Kubrick followed “A Clockwork Orange” with his second great cinematic masterpiece, “Barry Lyndon” from 1975.
The film is based on the book by Thackeray, a lengthy tome, with some episodes removed for the film.
The story is of the adventures and exploits of Redmond Barry as he seeks success and fortune in life. The two part, three hour plus film records Barry’s rise and fall.
The story of the production of the film is recorded elsewhere and involves bomb threats while filming in Ireland.
This is a film that has to be seen as a film, not a digital transfer, on the large screen with a clean quality print. It’s slow to develop and a visual treat for the eyes. John Alcott’s photography is some of the best ever seen on the big screen.
The musical choices are superb, especially the Handel Sarabande which acts as the theme music. The styles and complexities of the music reflect the story line.
There’s a strong cast, including Leonard Rossiter, Steven Berkoff, André Morell and the wonderful Murray Melvin as the chaplain. Tales of multiple takes seemed excessive at the time, but not compared to later productions such as “The Shining”.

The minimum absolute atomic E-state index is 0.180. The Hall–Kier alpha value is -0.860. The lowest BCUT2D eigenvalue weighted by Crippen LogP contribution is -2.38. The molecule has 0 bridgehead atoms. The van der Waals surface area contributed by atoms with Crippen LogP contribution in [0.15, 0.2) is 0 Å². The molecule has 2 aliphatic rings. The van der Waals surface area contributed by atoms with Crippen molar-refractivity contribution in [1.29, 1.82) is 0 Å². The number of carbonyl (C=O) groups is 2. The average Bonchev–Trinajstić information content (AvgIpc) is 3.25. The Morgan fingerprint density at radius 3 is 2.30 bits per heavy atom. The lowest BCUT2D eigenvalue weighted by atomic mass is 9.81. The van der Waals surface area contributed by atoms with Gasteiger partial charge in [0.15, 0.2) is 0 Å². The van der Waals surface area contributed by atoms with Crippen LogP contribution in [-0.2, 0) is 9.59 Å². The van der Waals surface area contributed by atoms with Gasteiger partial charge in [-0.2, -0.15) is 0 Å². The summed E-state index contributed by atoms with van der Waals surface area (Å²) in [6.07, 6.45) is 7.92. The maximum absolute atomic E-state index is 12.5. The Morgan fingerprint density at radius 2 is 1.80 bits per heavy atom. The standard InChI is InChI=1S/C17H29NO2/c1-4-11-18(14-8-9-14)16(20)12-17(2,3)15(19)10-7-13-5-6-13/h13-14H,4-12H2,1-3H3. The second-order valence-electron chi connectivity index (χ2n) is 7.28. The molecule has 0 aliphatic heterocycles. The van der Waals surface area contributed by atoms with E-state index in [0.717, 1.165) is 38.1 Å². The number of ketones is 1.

It’s a film to just get comfortable and let it wash over you, as it progresses. If you know paintings by Gainsborough and the like you will recognise the style.
So, what’s not to love? Well, one thing. Ryan O’Neal. Yes, he is, or was a big name, and I believe Warners wanted a headline name. But he’s not very good. He doesn’t have to be a dynamic action hero, of course, but his performance lacks the subtle touch we think it needed. Maybe it was deliberate, maybe Redmond Barry’s problem is that he is slow and rather dim.
While people admired the film when it came out, they didn’t like it. Too slow, Too soulless and distant. It has been re-evaluated in recent years and is still regarded as a true masterpiece. Just not a popcorn film.